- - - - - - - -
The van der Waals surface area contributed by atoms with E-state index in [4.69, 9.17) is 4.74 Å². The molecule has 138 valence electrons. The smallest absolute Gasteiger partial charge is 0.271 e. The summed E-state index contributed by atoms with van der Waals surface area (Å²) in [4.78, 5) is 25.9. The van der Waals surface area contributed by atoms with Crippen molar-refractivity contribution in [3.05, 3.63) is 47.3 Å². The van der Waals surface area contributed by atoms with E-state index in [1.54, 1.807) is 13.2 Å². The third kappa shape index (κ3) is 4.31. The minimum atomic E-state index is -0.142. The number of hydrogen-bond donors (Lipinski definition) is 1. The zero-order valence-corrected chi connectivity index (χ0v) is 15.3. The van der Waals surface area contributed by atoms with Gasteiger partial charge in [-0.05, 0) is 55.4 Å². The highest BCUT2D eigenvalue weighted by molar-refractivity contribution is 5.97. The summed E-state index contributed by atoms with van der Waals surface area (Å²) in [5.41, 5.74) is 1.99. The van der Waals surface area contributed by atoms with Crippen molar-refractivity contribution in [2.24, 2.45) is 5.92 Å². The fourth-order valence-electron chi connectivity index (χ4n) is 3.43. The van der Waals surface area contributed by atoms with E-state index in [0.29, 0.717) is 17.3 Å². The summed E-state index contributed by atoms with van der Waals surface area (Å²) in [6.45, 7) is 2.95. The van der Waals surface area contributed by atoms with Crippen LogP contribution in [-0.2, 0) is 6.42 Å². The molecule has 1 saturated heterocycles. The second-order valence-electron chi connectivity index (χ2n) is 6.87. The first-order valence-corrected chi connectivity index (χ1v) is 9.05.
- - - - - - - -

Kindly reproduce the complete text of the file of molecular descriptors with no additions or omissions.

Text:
The van der Waals surface area contributed by atoms with E-state index in [4.69, 9.17) is 4.74 Å². The molecule has 138 valence electrons. The smallest absolute Gasteiger partial charge is 0.271 e. The summed E-state index contributed by atoms with van der Waals surface area (Å²) in [4.78, 5) is 25.9. The van der Waals surface area contributed by atoms with Crippen molar-refractivity contribution in [3.05, 3.63) is 47.3 Å². The van der Waals surface area contributed by atoms with E-state index in [1.54, 1.807) is 13.2 Å². The third kappa shape index (κ3) is 4.31. The minimum atomic E-state index is -0.142. The number of hydrogen-bond donors (Lipinski definition) is 1. The zero-order valence-corrected chi connectivity index (χ0v) is 15.3. The van der Waals surface area contributed by atoms with Gasteiger partial charge in [-0.05, 0) is 55.4 Å². The highest BCUT2D eigenvalue weighted by molar-refractivity contribution is 5.97. The summed E-state index contributed by atoms with van der Waals surface area (Å²) in [5.41, 5.74) is 1.99. The van der Waals surface area contributed by atoms with Crippen molar-refractivity contribution in [2.24, 2.45) is 5.92 Å². The fourth-order valence-electron chi connectivity index (χ4n) is 3.43. The van der Waals surface area contributed by atoms with E-state index in [0.29, 0.717) is 17.3 Å². The summed E-state index contributed by atoms with van der Waals surface area (Å²) in [6.45, 7) is 2.95. The van der Waals surface area contributed by atoms with Crippen LogP contribution in [-0.2, 0) is 6.42 Å². The molecule has 1 saturated heterocycles. The second-order valence-electron chi connectivity index (χ2n) is 6.87. The first-order valence-corrected chi connectivity index (χ1v) is 9.05.